1. It’s Tuesday, September 19, 2017.

2. It’s Roger Angell’s 97th birthday. He’s one of the few people who’d appreciate the fact that I’m seeing two Mets games – team current record, 65-85 – in the next eight days. From better days.

3. Talk like a pirate day is idiotic.

4. Ken Burns and Lynn Novick’s “The Vietnam War” on PBS is really good.

I’ve always been a fan of Burns’ work. I was wary of this one. Jazz and the Civil War and the Roosevelts are all great subjects. They weren’t as visceral to me, as much a part of my march through history, as the war in Vietnam.

So far, two of the 10 episodes have aired, taking the history through the assassination of President Kennedy in November 1963. Just before that, earlier in November, was the coup and murder of South Vietnamese President Ngo Dinh Diem and his brother.

The documentary – it’s weird to call it that, since it’s so long and episodic – is likely to revisit the divisions in this country that Vietnam created. The anti-war protests. The “love it for leave it” backlash on the right. The constant lie that the war was going well and would be over soon.

In some ways, Vietnam’s worst side effect was a second American civil war, a division of the nation so sharp that, in some ways, it never recovered.

Liberals were always perceived as anti-American and loathing of the military, in part because they protested what the military did in the name of the United States.

Conservatives were seen as willing to embrace scoundrels, thugs and worse if only they wrap themselves in the American flag and sing the National Anthem, respectfully.

The only time the country seemed to come together after that was on September 12, 2001, the day after real thugs, nihilists who slandered the religion they wrapped themselves in, attacked all of us. And, thanks to a subsequent war on a country that didn’t do anything to us, that unity didn’t last.

So now we’re here.

Two sides whose animus is almost tangible. One that sees a changing world and seeks to embrace it, and I’m proudly part of that side. Another that fears the change and seeks to overturn it.

We’re now caught up in a third American civil war. How this one ends will determine the future of our children and their heirs. So “The Vietnam War” is informative and, perhaps, a guide.

5. I attended a wonderful garlic festival in Mystic, Conn., this weekend, and should have picked up some cloves for the Democrats in Congress to use.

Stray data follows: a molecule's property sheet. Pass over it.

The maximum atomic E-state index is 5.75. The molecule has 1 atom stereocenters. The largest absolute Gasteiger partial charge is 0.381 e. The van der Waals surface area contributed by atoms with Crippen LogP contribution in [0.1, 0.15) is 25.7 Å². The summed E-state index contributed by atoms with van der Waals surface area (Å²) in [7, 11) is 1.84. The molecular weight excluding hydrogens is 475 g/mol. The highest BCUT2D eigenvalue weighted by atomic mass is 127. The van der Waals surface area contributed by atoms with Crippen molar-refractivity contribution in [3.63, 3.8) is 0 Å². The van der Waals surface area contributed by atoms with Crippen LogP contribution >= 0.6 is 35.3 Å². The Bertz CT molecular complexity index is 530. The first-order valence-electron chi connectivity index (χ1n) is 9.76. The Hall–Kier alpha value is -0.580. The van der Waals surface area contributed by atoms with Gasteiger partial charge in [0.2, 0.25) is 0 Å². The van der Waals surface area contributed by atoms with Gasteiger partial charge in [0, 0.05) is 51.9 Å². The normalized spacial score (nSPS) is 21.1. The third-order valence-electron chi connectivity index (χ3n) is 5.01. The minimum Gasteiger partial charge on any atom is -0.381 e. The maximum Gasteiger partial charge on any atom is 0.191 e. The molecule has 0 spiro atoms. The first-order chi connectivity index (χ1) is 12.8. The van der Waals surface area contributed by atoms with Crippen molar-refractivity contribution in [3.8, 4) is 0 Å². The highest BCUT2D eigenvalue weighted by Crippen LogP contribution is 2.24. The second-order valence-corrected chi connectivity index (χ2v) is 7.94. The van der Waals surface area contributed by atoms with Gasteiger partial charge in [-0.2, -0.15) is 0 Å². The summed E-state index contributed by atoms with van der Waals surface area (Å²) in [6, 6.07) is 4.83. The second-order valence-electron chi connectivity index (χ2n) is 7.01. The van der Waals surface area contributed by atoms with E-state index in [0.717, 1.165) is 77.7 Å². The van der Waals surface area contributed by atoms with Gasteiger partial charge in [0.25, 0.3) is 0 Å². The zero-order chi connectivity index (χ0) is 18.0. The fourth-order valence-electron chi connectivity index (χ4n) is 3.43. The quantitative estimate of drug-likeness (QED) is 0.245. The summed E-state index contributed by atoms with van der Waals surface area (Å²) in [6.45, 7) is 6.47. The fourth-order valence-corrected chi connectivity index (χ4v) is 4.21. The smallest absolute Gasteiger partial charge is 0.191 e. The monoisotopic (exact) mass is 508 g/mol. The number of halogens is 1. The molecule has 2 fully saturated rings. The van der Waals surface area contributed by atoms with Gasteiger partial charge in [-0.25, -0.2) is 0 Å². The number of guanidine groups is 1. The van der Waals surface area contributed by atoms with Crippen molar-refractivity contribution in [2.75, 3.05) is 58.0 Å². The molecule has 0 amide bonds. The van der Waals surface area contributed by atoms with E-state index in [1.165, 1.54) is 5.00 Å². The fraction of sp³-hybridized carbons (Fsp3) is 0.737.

Because the vampires on the other side have not yet given up their quest to strip millions of Americans of their health care.

The latest effort, sponsored by Republican imbecile senators Lindsay Graham and Bill Cassidy, is really close to success. It just needs 50 votes, since another piece of cheese, Mike Pence, can cast the tiebreaker.

Cassidy-Graham would replace the Affordable Care Act, aka Obamacare, by giving states more flexibility in determining who gets coverage.

By that measure, states could allow insurers to refuse coverage to those with pre-existing conditions. They could allow insurers to charge unpayable premiums for those with pre-existing conditions.

Because it rewards the states that did not use Medicaid to help its residents pay for health care coverage, and punishes those that did, it essentially eliminates the aid that Medicaid provided people under the Affordable Care Act.

Democrats are fighting. But the base is a little tired. It’s been fighting this since the spring, and it thought this battle was over.

However, being vampires, the Republicans weren’t finished with this. Gutting Obamacare is their holy grail, and they worship at the church of Obama-hating with every waking hour.

What they don’t respect is what’s best for the American people.

We can only hope reason prevails. Because the only reason these Republicans want to do this is to show they can. There’s no benefit for the country, and that’s a criminal shame.


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